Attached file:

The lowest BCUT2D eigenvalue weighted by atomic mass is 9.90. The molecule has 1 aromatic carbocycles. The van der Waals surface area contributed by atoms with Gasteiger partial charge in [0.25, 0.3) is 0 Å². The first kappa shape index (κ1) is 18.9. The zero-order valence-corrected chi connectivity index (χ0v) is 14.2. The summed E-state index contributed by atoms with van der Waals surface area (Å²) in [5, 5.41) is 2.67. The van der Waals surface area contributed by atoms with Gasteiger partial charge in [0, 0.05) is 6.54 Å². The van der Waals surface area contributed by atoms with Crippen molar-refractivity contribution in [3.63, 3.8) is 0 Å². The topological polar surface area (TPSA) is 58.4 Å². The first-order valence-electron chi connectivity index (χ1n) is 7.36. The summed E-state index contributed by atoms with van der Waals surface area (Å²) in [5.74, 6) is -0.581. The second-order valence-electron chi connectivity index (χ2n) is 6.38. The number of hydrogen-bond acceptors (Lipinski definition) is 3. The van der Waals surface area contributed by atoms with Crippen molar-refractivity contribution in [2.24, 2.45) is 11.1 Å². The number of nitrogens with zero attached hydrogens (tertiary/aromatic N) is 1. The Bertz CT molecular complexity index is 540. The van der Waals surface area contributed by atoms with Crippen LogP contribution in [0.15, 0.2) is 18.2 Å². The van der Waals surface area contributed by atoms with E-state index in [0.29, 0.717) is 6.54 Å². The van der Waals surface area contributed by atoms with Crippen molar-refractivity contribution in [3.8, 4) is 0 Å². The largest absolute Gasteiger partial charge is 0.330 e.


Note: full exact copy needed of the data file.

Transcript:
The lowest BCUT2D eigenvalue weighted by atomic mass is 9.90. The molecule has 1 aromatic carbocycles. The van der Waals surface area contributed by atoms with Gasteiger partial charge in [0.25, 0.3) is 0 Å². The first kappa shape index (κ1) is 18.9. The zero-order valence-corrected chi connectivity index (χ0v) is 14.2. The summed E-state index contributed by atoms with van der Waals surface area (Å²) in [5, 5.41) is 2.67. The van der Waals surface area contributed by atoms with Gasteiger partial charge in [0, 0.05) is 6.54 Å². The van der Waals surface area contributed by atoms with Crippen molar-refractivity contribution in [3.63, 3.8) is 0 Å². The topological polar surface area (TPSA) is 58.4 Å². The first-order valence-electron chi connectivity index (χ1n) is 7.36. The summed E-state index contributed by atoms with van der Waals surface area (Å²) in [5.74, 6) is -0.581. The second-order valence-electron chi connectivity index (χ2n) is 6.38. The number of hydrogen-bond acceptors (Lipinski definition) is 3. The van der Waals surface area contributed by atoms with Crippen molar-refractivity contribution in [2.24, 2.45) is 11.1 Å². The number of nitrogens with zero attached hydrogens (tertiary/aromatic N) is 1. The Bertz CT molecular complexity index is 540. The van der Waals surface area contributed by atoms with Crippen LogP contribution in [0.15, 0.2) is 18.2 Å². The van der Waals surface area contributed by atoms with E-state index in [0.29, 0.717) is 6.54 Å². The van der Waals surface area contributed by atoms with Crippen molar-refractivity contribution in [3.8, 4) is 0 Å². The largest absolute Gasteiger partial charge is 0.330 e.